MacroScope

Time to taper the taper talk?

August 20, 2013

It’s been three months since the Federal Reserve first hinted that it’s going to have to ease off on its extraordinary monetary stimulus, but financial markets are still not settled on the matter.

But while volatility is on the rise – surely partly a result of thinned trading volumes during the peak summer vacation season – the consensus around when the Fed will start cutting back hasn’t budged.

That makes endless daily reports from traders linking that to the latest falls in asset prices, particularly U.S. Treasuries and non-U.S. share prices, not terribly convincing.

Reuters has conducted nine separate polls of financial forecasters since Fed Chairman Ben Bernanke dropped his first hint in May. These include economists, and market strategists covering foreign exchange, stock markets and bonds.

All of them have concluded, from the first poll in early June, that September is the most likely month for the Fed to start trimming back its stimulus.

The only thing that has changed is whether they will start by cutting down their $85 billion monthly purchases of U.S. Treasuries and mortgage-backed securities purchases to $70 billion or $65 billion. That’s all.

Minutes to the Fed’s rate-setting committee’s last meeting on policy are due this week and there has been more than the usual amount of talk on trading floors about what they will or won’t reveal.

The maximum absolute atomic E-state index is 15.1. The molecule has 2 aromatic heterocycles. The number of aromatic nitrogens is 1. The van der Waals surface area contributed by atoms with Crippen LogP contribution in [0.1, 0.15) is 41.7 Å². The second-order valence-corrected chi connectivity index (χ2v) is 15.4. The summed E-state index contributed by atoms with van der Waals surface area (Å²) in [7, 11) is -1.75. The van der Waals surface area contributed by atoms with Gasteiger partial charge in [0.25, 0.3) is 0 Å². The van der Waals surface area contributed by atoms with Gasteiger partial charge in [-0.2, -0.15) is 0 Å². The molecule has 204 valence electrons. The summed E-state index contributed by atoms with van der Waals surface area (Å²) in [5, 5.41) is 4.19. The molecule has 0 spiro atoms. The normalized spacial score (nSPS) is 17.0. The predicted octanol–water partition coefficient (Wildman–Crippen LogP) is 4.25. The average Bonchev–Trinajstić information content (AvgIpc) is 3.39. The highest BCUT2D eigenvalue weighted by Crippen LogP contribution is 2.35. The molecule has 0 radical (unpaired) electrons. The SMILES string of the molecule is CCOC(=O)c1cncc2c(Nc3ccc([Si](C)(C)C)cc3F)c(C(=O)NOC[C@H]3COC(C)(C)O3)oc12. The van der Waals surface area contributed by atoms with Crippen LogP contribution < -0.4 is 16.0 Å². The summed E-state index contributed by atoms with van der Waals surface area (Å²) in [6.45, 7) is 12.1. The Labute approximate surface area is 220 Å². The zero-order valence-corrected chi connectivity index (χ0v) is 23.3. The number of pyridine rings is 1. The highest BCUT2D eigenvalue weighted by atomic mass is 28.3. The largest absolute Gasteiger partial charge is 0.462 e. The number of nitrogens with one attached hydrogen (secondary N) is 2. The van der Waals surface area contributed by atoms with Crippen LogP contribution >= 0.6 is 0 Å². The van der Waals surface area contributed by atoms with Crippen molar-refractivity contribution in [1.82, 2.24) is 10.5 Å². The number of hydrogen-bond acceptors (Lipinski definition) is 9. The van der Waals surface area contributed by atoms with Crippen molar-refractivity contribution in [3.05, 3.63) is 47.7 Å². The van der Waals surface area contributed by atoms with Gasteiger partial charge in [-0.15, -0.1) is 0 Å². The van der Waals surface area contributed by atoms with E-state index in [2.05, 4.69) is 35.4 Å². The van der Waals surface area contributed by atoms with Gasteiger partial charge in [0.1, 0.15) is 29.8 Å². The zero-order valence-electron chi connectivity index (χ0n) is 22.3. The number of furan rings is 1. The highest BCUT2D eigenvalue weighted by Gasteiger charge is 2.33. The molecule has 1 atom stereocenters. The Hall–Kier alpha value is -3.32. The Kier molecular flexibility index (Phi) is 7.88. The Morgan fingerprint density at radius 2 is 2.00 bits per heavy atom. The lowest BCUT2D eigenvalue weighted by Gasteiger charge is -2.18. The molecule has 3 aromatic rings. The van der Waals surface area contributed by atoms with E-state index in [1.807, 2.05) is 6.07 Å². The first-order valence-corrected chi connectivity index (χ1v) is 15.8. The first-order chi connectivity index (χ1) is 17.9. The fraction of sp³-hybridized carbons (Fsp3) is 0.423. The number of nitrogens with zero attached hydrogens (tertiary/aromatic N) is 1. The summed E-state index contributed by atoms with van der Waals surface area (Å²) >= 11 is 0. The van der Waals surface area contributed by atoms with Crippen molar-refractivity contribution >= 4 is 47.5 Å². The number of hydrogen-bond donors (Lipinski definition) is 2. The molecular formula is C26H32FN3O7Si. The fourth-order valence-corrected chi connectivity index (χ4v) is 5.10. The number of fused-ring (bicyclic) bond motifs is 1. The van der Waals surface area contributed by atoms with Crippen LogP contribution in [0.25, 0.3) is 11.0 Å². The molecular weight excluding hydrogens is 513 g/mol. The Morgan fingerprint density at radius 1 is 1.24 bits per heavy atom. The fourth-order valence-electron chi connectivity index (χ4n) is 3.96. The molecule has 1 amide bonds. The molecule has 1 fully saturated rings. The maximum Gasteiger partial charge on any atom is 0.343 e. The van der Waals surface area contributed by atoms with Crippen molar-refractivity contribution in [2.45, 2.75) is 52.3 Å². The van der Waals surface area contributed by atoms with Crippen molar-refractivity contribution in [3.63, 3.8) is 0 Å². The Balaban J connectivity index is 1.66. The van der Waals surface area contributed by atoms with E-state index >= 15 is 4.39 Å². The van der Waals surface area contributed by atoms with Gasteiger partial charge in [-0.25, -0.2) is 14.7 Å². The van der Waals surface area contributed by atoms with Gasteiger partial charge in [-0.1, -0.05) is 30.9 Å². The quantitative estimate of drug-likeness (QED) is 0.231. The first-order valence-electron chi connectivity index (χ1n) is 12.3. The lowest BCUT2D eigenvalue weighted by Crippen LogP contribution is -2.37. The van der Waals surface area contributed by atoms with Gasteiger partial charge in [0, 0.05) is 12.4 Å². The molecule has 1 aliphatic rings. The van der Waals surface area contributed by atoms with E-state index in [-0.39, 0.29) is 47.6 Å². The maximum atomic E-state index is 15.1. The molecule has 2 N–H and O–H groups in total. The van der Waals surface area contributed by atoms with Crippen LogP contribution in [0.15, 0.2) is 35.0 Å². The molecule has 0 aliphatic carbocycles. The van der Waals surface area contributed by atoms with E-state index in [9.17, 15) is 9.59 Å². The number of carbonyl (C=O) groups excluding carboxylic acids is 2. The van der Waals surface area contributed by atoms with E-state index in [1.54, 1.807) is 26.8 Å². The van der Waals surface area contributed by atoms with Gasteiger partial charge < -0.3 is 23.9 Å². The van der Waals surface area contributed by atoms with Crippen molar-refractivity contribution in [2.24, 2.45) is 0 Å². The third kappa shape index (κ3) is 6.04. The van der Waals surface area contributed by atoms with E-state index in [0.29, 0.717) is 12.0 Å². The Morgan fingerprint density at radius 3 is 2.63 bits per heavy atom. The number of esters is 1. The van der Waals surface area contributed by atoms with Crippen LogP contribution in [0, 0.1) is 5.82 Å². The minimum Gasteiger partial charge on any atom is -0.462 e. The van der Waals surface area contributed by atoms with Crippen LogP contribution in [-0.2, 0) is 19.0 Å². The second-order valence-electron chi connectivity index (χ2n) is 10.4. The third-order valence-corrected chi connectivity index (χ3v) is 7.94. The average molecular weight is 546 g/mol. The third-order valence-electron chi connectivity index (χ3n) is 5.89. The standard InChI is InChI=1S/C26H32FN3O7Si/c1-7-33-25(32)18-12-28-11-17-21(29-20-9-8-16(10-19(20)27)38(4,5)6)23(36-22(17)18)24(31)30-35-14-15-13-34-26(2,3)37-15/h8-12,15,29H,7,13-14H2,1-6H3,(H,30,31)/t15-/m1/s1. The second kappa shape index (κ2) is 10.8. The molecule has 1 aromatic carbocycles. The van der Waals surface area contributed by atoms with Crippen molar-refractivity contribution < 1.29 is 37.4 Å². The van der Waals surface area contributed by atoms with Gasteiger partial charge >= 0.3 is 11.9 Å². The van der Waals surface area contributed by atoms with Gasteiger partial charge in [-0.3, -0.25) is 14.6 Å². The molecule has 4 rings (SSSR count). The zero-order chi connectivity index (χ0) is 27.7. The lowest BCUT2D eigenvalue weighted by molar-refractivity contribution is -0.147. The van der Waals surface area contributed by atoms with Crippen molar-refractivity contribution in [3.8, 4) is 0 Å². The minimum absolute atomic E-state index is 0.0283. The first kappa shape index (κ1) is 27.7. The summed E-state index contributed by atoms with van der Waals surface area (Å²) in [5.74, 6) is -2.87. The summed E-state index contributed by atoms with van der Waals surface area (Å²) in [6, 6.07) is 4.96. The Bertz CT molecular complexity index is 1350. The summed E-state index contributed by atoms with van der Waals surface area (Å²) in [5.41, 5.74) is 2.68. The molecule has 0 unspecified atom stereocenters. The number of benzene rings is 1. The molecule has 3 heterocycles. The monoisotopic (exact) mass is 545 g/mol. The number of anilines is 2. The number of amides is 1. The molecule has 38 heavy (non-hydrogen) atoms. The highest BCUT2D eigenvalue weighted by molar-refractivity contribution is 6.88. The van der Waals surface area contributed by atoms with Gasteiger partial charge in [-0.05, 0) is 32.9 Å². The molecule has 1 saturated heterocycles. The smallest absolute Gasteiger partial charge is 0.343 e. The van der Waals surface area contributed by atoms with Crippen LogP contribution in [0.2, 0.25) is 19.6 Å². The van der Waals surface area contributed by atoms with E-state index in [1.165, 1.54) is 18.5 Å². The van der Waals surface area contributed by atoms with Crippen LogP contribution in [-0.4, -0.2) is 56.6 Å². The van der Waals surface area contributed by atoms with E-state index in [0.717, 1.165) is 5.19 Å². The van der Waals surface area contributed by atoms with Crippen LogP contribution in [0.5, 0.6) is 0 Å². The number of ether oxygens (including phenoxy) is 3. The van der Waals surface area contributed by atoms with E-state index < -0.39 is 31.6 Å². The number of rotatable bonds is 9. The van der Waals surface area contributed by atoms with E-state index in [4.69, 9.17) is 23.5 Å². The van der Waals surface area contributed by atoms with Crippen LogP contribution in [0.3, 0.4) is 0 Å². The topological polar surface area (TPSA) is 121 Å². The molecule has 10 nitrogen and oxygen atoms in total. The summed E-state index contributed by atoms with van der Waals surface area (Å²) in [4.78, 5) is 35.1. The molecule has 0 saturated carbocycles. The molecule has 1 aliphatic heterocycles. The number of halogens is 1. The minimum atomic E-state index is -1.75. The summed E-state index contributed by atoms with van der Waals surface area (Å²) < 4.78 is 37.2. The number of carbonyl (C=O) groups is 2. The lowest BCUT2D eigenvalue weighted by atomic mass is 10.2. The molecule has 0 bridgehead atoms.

But nobody is seriously expecting the Fed to back off plans to gradually ease off the accelerator. And the most aggressive forecast out there is for the Fed to end its QE completely by March next year.

That means there are other reasons why financial markets are going through convulsions – and they don’t all have to do with the Fed.

Lena Komileva, head of G+ Economics, describes it this way:

The past week’s bond market rout has all the elements of illiquid, technical and positioning-driven summer markets, and the first rule of survival in illiquid markets is “don’t stand in front of a running train”.

… investors are beginning to appreciate that the recent sharp squeeze in global market liquidity, across both developed and developing markets, has been destabilising and disinflationary, and unlikely to lead to a more hawkish stance by the ECB, the BoE, the BoJ or even the Fed in September.

 

- Additional reporting by Rahul Karunakar in Bangalore

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